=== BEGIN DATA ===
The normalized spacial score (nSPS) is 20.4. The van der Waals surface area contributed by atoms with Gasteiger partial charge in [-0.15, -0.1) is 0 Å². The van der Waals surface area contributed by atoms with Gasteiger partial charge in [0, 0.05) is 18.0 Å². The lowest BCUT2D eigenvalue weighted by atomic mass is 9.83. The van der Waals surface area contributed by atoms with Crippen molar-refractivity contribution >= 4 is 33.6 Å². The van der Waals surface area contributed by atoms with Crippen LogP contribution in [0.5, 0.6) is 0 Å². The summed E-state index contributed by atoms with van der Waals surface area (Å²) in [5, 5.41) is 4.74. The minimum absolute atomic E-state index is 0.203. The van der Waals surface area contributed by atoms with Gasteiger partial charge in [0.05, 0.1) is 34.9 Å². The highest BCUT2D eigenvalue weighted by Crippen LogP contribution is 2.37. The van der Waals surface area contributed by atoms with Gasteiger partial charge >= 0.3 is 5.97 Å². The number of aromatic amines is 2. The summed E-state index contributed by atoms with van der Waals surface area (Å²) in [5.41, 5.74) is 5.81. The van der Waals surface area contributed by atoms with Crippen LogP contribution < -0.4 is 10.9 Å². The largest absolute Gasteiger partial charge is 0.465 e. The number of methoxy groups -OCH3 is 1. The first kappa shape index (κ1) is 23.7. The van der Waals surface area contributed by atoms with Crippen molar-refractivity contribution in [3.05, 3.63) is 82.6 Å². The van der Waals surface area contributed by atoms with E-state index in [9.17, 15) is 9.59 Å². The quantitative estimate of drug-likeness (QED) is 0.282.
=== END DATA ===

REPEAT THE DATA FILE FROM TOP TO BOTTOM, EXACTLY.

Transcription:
The normalized spacial score (nSPS) is 20.4. The van der Waals surface area contributed by atoms with Gasteiger partial charge in [-0.15, -0.1) is 0 Å². The van der Waals surface area contributed by atoms with Gasteiger partial charge in [0, 0.05) is 18.0 Å². The lowest BCUT2D eigenvalue weighted by atomic mass is 9.83. The van der Waals surface area contributed by atoms with Crippen molar-refractivity contribution >= 4 is 33.6 Å². The van der Waals surface area contributed by atoms with Crippen LogP contribution in [0.5, 0.6) is 0 Å². The summed E-state index contributed by atoms with van der Waals surface area (Å²) in [5, 5.41) is 4.74. The minimum absolute atomic E-state index is 0.203. The van der Waals surface area contributed by atoms with Gasteiger partial charge in [0.05, 0.1) is 34.9 Å². The highest BCUT2D eigenvalue weighted by Crippen LogP contribution is 2.37. The van der Waals surface area contributed by atoms with Gasteiger partial charge >= 0.3 is 5.97 Å². The number of aromatic amines is 2. The summed E-state index contributed by atoms with van der Waals surface area (Å²) in [5.41, 5.74) is 5.81. The van der Waals surface area contributed by atoms with Crippen LogP contribution < -0.4 is 10.9 Å². The largest absolute Gasteiger partial charge is 0.465 e. The number of methoxy groups -OCH3 is 1. The first kappa shape index (κ1) is 23.7. The van der Waals surface area contributed by atoms with Crippen molar-refractivity contribution in [3.05, 3.63) is 82.6 Å². The van der Waals surface area contributed by atoms with E-state index in [9.17, 15) is 9.59 Å². The quantitative estimate of drug-likeness (QED) is 0.282.